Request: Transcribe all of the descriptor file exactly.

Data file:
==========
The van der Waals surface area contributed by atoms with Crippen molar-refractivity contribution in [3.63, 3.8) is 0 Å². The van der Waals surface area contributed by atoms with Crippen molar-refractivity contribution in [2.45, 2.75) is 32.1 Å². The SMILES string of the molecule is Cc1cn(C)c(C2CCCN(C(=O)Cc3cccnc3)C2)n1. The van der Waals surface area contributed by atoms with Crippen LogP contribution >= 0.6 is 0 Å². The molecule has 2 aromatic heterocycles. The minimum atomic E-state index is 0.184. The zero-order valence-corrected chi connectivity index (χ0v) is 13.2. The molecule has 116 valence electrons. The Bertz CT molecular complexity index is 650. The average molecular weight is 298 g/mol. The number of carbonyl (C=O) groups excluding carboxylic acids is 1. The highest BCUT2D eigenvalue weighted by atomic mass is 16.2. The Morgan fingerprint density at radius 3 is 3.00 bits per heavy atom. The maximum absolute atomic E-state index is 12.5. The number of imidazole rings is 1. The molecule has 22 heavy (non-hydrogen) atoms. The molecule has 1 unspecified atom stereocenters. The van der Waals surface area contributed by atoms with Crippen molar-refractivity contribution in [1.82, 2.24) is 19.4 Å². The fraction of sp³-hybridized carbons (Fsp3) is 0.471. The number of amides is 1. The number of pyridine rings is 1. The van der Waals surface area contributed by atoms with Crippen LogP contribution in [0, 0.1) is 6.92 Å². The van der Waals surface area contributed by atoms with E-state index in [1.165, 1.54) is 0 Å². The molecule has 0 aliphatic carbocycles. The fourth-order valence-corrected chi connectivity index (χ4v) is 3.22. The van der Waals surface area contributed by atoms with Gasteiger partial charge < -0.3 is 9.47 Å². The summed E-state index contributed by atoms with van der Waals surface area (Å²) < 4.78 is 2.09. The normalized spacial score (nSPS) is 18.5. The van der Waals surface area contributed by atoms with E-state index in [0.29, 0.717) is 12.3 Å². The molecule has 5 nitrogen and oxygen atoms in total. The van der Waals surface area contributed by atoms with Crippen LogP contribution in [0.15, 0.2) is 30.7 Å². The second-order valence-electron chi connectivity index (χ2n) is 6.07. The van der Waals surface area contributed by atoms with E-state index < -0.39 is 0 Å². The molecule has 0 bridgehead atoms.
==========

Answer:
The van der Waals surface area contributed by atoms with Crippen molar-refractivity contribution in [3.63, 3.8) is 0 Å². The van der Waals surface area contributed by atoms with Crippen molar-refractivity contribution in [2.45, 2.75) is 32.1 Å². The SMILES string of the molecule is Cc1cn(C)c(C2CCCN(C(=O)Cc3cccnc3)C2)n1. The van der Waals surface area contributed by atoms with Crippen LogP contribution >= 0.6 is 0 Å². The molecule has 2 aromatic heterocycles. The minimum atomic E-state index is 0.184. The zero-order valence-corrected chi connectivity index (χ0v) is 13.2. The molecule has 116 valence electrons. The Bertz CT molecular complexity index is 650. The average molecular weight is 298 g/mol. The number of carbonyl (C=O) groups excluding carboxylic acids is 1. The highest BCUT2D eigenvalue weighted by atomic mass is 16.2. The Morgan fingerprint density at radius 3 is 3.00 bits per heavy atom. The maximum absolute atomic E-state index is 12.5. The number of imidazole rings is 1. The molecule has 22 heavy (non-hydrogen) atoms. The molecule has 1 unspecified atom stereocenters. The van der Waals surface area contributed by atoms with Crippen molar-refractivity contribution in [1.82, 2.24) is 19.4 Å². The fraction of sp³-hybridized carbons (Fsp3) is 0.471. The number of amides is 1. The number of pyridine rings is 1. The van der Waals surface area contributed by atoms with Crippen LogP contribution in [0, 0.1) is 6.92 Å². The van der Waals surface area contributed by atoms with E-state index in [1.165, 1.54) is 0 Å². The molecule has 0 aliphatic carbocycles. The fourth-order valence-corrected chi connectivity index (χ4v) is 3.22. The van der Waals surface area contributed by atoms with Gasteiger partial charge < -0.3 is 9.47 Å². The summed E-state index contributed by atoms with van der Waals surface area (Å²) < 4.78 is 2.09. The normalized spacial score (nSPS) is 18.5. The van der Waals surface area contributed by atoms with E-state index in [0.29, 0.717) is 12.3 Å². The molecule has 5 nitrogen and oxygen atoms in total. The van der Waals surface area contributed by atoms with Crippen LogP contribution in [0.15, 0.2) is 30.7 Å². The second-order valence-electron chi connectivity index (χ2n) is 6.07. The van der Waals surface area contributed by atoms with E-state index < -0.39 is 0 Å². The molecule has 0 bridgehead atoms.